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can-i-report-child-abuse-anonymously.jpg

I’m A Mandated Reporter. Can I Report Child Abuse Anonymously?

Individuals in certain professions are required by law to report suspected child abuse and neglect. These mandated reporters have a legal responsibility to report and must follow certain guidelines set in place by their state or territory when they do so. This includes, for many areas, identifying yourself when you make a report.

Some states require mandated reporters to identify themselves, but not all. Learn where your state or territory falls, and who will have your identifying information if you do give it.

Can Mandated Reporters Report Child Abuse Anonymously?

Do I Have to Include My Name When I Report?
Many states need to know the identity of the reporter for their investigations. These regions require that a mandated reporter give their name when making a report either at the time of the initial oral report or as part of a written report. This includes the following states and territories:

  • Arizona
  • California
  • Colorado
  • Florida
  • Illinois
  • Indiana
  • Iowa
  • Louisiana
  • Maine
  • Massachusetts
  • Minnesota
  • Mississippi
  • Missouri
  • Nebraska
  • New Mexico
  • New York
  • North Carolina
  • Pennsylvania
  • Vermont
  • The District of Columbia
  • American Samoa
  • Guam
  • The Virgin Islands

If you work in any of the above areas, you are required to give your name when you report.

Additionally, the states of Connecticut, Delaware, and Washington allow child protection workers to request a reporter's name.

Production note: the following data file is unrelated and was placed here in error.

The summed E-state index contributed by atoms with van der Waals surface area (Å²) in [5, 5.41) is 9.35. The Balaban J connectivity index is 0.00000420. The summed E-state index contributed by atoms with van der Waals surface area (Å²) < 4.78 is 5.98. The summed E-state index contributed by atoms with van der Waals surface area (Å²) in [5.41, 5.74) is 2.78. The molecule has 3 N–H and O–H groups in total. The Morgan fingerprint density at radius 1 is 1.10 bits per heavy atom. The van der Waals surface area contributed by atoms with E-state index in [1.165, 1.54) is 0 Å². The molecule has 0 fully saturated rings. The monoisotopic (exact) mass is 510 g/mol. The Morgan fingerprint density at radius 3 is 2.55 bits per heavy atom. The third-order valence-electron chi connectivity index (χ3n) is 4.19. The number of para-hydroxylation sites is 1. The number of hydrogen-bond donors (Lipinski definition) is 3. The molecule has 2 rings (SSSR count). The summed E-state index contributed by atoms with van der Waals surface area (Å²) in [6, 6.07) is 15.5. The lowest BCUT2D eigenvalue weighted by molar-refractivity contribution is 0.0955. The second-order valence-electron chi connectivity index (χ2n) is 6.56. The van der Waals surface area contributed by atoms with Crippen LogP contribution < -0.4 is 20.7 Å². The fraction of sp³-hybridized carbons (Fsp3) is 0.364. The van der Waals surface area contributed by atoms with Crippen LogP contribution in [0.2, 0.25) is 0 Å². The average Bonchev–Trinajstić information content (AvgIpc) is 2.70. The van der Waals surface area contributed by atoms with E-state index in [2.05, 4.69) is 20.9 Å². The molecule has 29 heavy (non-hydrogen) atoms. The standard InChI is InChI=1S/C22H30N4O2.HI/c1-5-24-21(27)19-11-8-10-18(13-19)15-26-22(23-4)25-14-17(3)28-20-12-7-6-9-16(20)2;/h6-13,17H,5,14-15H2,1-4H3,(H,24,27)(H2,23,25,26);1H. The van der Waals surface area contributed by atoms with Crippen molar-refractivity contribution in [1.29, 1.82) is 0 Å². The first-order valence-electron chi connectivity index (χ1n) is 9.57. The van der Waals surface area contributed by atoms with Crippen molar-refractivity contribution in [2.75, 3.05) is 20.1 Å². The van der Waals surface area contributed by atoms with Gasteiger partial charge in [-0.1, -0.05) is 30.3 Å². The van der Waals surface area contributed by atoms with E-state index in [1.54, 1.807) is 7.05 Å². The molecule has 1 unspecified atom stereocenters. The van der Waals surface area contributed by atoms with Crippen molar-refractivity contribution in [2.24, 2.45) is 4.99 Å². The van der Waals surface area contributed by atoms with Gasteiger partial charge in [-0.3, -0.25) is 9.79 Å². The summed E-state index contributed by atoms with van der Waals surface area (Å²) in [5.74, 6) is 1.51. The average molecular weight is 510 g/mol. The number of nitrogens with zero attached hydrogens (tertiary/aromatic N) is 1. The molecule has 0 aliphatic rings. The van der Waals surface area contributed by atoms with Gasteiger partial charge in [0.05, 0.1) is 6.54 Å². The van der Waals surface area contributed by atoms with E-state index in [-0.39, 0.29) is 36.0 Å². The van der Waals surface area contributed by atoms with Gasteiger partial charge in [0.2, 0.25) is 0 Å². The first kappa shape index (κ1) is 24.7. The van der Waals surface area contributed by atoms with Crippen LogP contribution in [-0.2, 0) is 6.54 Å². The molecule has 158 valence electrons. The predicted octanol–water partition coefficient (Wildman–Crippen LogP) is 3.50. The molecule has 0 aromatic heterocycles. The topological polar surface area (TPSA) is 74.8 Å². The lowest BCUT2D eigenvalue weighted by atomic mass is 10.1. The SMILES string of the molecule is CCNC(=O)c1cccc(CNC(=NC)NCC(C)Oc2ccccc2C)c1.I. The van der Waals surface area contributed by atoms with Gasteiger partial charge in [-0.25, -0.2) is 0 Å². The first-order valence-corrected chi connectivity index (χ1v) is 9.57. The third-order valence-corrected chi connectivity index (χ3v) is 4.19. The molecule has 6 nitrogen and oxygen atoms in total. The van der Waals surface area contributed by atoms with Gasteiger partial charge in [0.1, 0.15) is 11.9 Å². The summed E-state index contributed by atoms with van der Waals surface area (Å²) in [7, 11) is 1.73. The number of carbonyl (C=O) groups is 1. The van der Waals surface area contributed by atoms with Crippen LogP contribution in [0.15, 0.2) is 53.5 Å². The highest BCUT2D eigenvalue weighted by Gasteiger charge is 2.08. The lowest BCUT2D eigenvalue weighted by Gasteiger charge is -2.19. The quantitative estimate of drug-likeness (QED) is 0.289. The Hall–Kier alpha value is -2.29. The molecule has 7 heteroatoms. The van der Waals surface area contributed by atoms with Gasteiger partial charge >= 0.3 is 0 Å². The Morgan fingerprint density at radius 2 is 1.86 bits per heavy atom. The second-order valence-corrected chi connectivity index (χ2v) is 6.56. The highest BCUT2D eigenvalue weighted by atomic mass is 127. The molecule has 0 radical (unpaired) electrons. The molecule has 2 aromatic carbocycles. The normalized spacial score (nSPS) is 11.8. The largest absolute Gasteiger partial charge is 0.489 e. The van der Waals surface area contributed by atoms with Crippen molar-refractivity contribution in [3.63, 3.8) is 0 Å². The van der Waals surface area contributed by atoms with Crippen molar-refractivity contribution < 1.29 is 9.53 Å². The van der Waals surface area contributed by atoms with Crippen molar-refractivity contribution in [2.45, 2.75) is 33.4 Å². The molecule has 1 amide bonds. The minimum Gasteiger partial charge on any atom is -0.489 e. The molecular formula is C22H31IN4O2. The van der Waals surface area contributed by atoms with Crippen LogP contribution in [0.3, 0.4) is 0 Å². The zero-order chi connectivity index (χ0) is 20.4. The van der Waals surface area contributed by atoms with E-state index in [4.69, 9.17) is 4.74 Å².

Who Will Learn My Name?
While the above areas do require that mandated reporters identify themselves, abuse and neglect records are confidential. All jurisdictions have provisions in place to ensure this confidentiality. Furthermore, the identity of the reporter is specifically protected from disclosure to the alleged perpetrator in 44 states, the District of Columbia, American Samoa, Guam, the Northern Mariana Islands, and Puerto Rico.

That said, some areas do allow for the release of the reporter's identity under specific circumstances or to select departments or officials, such as when that information is needed for an investigation.

Furthermore, some areas allow a reporter to waive confidentiality and give consent to the release of their name. These include:

  • California
  • Florida
  • Minnesota
  • Tennessee
  • Texas
  • Vermont
  • The District of Columbia
  • Guam

What if I Give My Name and My Employer Retaliates?
Most states prohibit employers from retaliating when their employees file a report of child abuse or neglect.

Twelve states expressly prohibit an employer from taking action to prevent or discourage a mandated reporter from filing a report:

  • Arkansas
  • California
  • Connecticut
  • Georgia
  • Illinois
  • Indiana
  • Iowa
  • Maine
  • Missouri
  • New York
  • Oklahoma
  • Tennessee

Furthermore, seventeen states prohibit an employer from retaliating against an employee who has made a report. Retaliation in this case refers to any employment action including demotion, reduction of pay or benefits, a negative evaluation, suspension, or termination. These states are:

  • Alabama
  • California
  • Connecticut
  • Iowa
  • Kansas
  • Massachusetts
  • Michigan
  • Missouri
  • New York
  • North Dakota
  • Oklahoma
  • Pennsylvania
  • South Carolina
  • Texas
  • Vermont
  • Wisconsin
  • Wyoming

Reporting child abuse is taken extremely seriously, and a mandated reporter may face penalties or fines for either failing to report or for false reporting. The importance of reporting and doing so accurately means that many states do not allow for anonymous reporting. The consequences of failing to report or doing so incorrectly make it extremely important to understand the requirements of mandated reporters in your state.

Find out where to take your mandated reporter training so you can ensure you’re prepared to do your duty to prevent child abuse.

Ready for Your Training